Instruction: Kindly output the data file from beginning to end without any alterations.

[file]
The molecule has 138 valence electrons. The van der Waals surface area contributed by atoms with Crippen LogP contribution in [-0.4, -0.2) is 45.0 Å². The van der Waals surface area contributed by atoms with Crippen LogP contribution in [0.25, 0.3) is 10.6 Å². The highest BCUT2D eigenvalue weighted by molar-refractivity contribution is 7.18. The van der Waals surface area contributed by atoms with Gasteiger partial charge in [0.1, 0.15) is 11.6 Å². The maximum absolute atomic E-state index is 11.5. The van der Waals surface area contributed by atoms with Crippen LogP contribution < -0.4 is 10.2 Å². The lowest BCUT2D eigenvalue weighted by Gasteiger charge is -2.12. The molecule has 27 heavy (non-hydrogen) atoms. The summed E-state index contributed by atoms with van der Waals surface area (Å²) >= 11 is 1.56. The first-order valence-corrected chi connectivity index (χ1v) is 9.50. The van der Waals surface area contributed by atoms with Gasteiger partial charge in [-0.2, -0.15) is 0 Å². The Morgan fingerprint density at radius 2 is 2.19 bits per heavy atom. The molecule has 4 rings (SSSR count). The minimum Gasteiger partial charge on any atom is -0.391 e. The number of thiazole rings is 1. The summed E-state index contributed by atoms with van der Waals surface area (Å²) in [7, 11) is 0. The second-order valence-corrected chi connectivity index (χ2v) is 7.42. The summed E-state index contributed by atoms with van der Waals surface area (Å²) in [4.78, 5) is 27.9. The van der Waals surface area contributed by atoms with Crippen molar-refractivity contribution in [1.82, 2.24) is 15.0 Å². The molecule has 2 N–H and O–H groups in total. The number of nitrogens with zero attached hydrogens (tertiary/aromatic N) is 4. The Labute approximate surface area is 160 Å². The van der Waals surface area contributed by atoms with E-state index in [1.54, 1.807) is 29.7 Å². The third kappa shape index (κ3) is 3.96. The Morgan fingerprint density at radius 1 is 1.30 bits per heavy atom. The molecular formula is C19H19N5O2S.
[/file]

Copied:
The molecule has 138 valence electrons. The van der Waals surface area contributed by atoms with Crippen LogP contribution in [-0.4, -0.2) is 45.0 Å². The van der Waals surface area contributed by atoms with Crippen LogP contribution in [0.25, 0.3) is 10.6 Å². The highest BCUT2D eigenvalue weighted by molar-refractivity contribution is 7.18. The van der Waals surface area contributed by atoms with Gasteiger partial charge in [0.1, 0.15) is 11.6 Å². The maximum absolute atomic E-state index is 11.5. The van der Waals surface area contributed by atoms with Crippen LogP contribution < -0.4 is 10.2 Å². The lowest BCUT2D eigenvalue weighted by Gasteiger charge is -2.12. The molecule has 27 heavy (non-hydrogen) atoms. The summed E-state index contributed by atoms with van der Waals surface area (Å²) >= 11 is 1.56. The first-order valence-corrected chi connectivity index (χ1v) is 9.50. The van der Waals surface area contributed by atoms with Gasteiger partial charge in [-0.2, -0.15) is 0 Å². The Morgan fingerprint density at radius 2 is 2.19 bits per heavy atom. The molecule has 4 rings (SSSR count). The minimum Gasteiger partial charge on any atom is -0.391 e. The number of thiazole rings is 1. The summed E-state index contributed by atoms with van der Waals surface area (Å²) in [7, 11) is 0. The second-order valence-corrected chi connectivity index (χ2v) is 7.42. The summed E-state index contributed by atoms with van der Waals surface area (Å²) in [4.78, 5) is 27.9. The van der Waals surface area contributed by atoms with Crippen molar-refractivity contribution in [1.82, 2.24) is 15.0 Å². The molecule has 2 N–H and O–H groups in total. The number of nitrogens with zero attached hydrogens (tertiary/aromatic N) is 4. The Labute approximate surface area is 160 Å². The van der Waals surface area contributed by atoms with E-state index in [1.54, 1.807) is 29.7 Å². The third kappa shape index (κ3) is 3.96. The Morgan fingerprint density at radius 1 is 1.30 bits per heavy atom. The molecular formula is C19H19N5O2S.